England's Jadon Sancho was seconds away from rounding off a dazzling individual campaign with a 2017 UEFA European Under-17 Championship winners' medal when Spain substitute Nacho Díaz forced penalties with a headed equaliser six minutes into added time.
The Young Lions' subsequent defeat on spot kicks after a 2-2 draw in the Varazdin final deprived them of a record third title at this level, Díaz's intervention moments earlier having denied England a clean sweep of 12 victories in the 2016/17 competition.
Left-winger Sancho featured in ten of those matches, including all six at the final tournament. Though No9s Amine Gouiri of France and Germany's Jann-Fiete Arp registered more goals, it is arguable that neither player was as influential for their respective sides as Sancho was to England's cause.
A glance at the statistics will explain why. Of the 15 goals scored by Steve Cooper's team in Croatia, the Manchester City talent was directly involved in ten of them – five goals, five assists. In short, Sancho was a difference-maker of the highest order, one whose class was noted by opposition coaches.
"Sancho and [Phil] Foden are very good," said Germany coach Christian Wück ahead of the knockout stage. "I've never seen better players than these two at this age."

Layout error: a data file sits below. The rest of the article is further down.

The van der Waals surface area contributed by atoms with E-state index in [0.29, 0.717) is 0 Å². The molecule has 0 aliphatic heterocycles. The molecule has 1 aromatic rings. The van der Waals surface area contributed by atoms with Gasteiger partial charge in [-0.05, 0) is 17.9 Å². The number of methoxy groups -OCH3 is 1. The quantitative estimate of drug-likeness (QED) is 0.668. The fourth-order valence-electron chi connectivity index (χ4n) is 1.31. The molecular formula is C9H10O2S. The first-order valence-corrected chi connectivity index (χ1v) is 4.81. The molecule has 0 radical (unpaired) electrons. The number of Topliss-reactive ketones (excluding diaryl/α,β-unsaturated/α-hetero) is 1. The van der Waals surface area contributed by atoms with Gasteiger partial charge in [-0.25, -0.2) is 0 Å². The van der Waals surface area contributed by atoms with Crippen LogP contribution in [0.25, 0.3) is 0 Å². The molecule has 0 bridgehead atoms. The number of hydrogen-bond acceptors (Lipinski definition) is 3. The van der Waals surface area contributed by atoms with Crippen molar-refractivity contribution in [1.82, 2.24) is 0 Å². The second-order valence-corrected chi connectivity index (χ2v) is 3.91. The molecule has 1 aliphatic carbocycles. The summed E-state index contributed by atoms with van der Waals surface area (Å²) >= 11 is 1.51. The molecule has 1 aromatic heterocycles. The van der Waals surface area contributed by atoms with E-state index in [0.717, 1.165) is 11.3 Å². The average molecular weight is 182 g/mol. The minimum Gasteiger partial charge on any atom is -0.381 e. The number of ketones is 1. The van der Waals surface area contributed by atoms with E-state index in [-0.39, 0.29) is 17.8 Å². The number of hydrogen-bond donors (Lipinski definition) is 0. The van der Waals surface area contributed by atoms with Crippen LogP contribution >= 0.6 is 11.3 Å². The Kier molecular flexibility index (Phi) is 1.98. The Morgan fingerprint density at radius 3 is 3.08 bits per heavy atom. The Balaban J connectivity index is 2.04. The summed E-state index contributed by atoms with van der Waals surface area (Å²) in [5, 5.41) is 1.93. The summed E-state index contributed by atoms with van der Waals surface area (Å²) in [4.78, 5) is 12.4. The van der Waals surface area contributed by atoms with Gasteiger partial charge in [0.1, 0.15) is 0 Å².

Club-mates Foden and Sancho combined to ruthless effect in the semi-finals when the latter finished off the former's eye-of-a-needle pass with aplomb, doubling England's lead in an encounter with Turkey they would eventually win 2-1.
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That was just one snapshot of what Sancho has in his arsenal. Others, sadly not captured on camera, were his long-range strike against the Republic of Ireland and a virtuoso display versus Ukraine in which he laid on the first two goals before scoring the third in a 4-0 success.
Unsurprisingly, Sancho was a firm favourite among the locals, particularly the many children in attendance, their excitement audibly increasing whenever he was on the ball.
Cooper, though, could never be drawn on his prized asset. For the coach, it was about deflecting attention away from the No11 and stressing the importance of the group. Sancho, however, was unquestionably the jewel in the England crown.
"We think our biggest strength is the team and playing as a team," said Cooper. "Every player and member of staff will say the same and anything that's achieved is down to how the team performs as a union. We're united in one way – whether that's the players who start or those on the bench.
"I understand that those at the top of the pitch get more of the headlines, but we've been really pleased with how the rest of the team has created those chances for the boys. Likewise, we've been pleased with how the attacking players have stuck to their task and committed to the out-of-possession ideas as well."
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